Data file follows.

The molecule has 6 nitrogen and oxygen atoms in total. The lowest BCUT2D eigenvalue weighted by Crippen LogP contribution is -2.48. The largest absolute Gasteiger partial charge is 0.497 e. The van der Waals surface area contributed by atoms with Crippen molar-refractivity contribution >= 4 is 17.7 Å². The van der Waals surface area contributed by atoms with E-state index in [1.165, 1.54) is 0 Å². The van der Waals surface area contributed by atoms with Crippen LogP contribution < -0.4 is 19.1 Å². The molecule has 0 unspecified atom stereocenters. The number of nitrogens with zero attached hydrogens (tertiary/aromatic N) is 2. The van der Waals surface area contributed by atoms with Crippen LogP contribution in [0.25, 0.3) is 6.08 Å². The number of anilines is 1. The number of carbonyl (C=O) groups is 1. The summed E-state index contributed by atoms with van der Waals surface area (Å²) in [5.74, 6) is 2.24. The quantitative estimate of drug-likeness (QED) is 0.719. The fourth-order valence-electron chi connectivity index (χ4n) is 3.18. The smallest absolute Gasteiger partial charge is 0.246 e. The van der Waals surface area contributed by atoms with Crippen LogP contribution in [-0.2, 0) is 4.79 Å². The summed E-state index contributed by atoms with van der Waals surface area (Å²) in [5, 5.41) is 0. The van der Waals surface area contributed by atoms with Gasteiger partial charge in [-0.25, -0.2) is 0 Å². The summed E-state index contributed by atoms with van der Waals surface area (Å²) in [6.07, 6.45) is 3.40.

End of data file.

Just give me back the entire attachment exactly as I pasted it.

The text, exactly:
The molecule has 6 nitrogen and oxygen atoms in total. The lowest BCUT2D eigenvalue weighted by Crippen LogP contribution is -2.48. The largest absolute Gasteiger partial charge is 0.497 e. The van der Waals surface area contributed by atoms with Crippen molar-refractivity contribution >= 4 is 17.7 Å². The van der Waals surface area contributed by atoms with E-state index in [1.165, 1.54) is 0 Å². The van der Waals surface area contributed by atoms with Crippen LogP contribution < -0.4 is 19.1 Å². The molecule has 0 unspecified atom stereocenters. The number of nitrogens with zero attached hydrogens (tertiary/aromatic N) is 2. The van der Waals surface area contributed by atoms with Crippen LogP contribution in [0.25, 0.3) is 6.08 Å². The number of anilines is 1. The number of carbonyl (C=O) groups is 1. The summed E-state index contributed by atoms with van der Waals surface area (Å²) in [5.74, 6) is 2.24. The quantitative estimate of drug-likeness (QED) is 0.719. The fourth-order valence-electron chi connectivity index (χ4n) is 3.18. The smallest absolute Gasteiger partial charge is 0.246 e. The van der Waals surface area contributed by atoms with Crippen LogP contribution in [-0.2, 0) is 4.79 Å². The summed E-state index contributed by atoms with van der Waals surface area (Å²) in [5, 5.41) is 0. The van der Waals surface area contributed by atoms with Gasteiger partial charge in [-0.25, -0.2) is 0 Å². The summed E-state index contributed by atoms with van der Waals surface area (Å²) in [6.07, 6.45) is 3.40.